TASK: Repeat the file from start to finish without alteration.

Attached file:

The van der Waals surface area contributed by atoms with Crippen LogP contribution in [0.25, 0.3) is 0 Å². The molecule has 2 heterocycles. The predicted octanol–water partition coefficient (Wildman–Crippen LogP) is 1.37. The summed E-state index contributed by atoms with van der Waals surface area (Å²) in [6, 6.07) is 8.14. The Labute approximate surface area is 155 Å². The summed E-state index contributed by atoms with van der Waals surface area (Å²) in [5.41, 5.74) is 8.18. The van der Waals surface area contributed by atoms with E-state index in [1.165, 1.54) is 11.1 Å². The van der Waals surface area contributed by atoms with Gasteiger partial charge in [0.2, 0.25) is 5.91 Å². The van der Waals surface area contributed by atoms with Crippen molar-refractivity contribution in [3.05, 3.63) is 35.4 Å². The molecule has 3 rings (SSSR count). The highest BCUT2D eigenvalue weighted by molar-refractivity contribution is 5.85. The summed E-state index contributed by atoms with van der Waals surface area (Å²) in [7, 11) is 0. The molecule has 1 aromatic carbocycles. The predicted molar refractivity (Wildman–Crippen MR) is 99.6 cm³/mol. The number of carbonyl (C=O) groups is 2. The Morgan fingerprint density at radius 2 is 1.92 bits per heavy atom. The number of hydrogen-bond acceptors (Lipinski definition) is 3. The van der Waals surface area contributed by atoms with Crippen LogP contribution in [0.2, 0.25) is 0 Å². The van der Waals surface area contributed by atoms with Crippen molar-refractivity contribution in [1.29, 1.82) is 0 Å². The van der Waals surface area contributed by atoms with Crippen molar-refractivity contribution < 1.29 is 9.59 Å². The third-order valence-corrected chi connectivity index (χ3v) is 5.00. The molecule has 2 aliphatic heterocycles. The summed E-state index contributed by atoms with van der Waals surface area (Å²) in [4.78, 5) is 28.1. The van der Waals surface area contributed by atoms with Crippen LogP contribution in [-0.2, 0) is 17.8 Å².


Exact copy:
The van der Waals surface area contributed by atoms with Crippen LogP contribution in [0.25, 0.3) is 0 Å². The molecule has 2 heterocycles. The predicted octanol–water partition coefficient (Wildman–Crippen LogP) is 1.37. The summed E-state index contributed by atoms with van der Waals surface area (Å²) in [6, 6.07) is 8.14. The Labute approximate surface area is 155 Å². The summed E-state index contributed by atoms with van der Waals surface area (Å²) in [5.41, 5.74) is 8.18. The van der Waals surface area contributed by atoms with E-state index in [1.165, 1.54) is 11.1 Å². The van der Waals surface area contributed by atoms with Gasteiger partial charge in [0.2, 0.25) is 5.91 Å². The van der Waals surface area contributed by atoms with Crippen molar-refractivity contribution in [3.05, 3.63) is 35.4 Å². The molecule has 3 rings (SSSR count). The highest BCUT2D eigenvalue weighted by molar-refractivity contribution is 5.85. The summed E-state index contributed by atoms with van der Waals surface area (Å²) in [7, 11) is 0. The molecule has 1 aromatic carbocycles. The predicted molar refractivity (Wildman–Crippen MR) is 99.6 cm³/mol. The number of carbonyl (C=O) groups is 2. The Morgan fingerprint density at radius 2 is 1.92 bits per heavy atom. The number of hydrogen-bond acceptors (Lipinski definition) is 3. The van der Waals surface area contributed by atoms with Crippen LogP contribution in [0.2, 0.25) is 0 Å². The van der Waals surface area contributed by atoms with Crippen molar-refractivity contribution in [1.29, 1.82) is 0 Å². The van der Waals surface area contributed by atoms with Crippen molar-refractivity contribution < 1.29 is 9.59 Å². The third-order valence-corrected chi connectivity index (χ3v) is 5.00. The molecule has 2 aliphatic heterocycles. The summed E-state index contributed by atoms with van der Waals surface area (Å²) in [4.78, 5) is 28.1. The van der Waals surface area contributed by atoms with Crippen LogP contribution in [-0.2, 0) is 17.8 Å².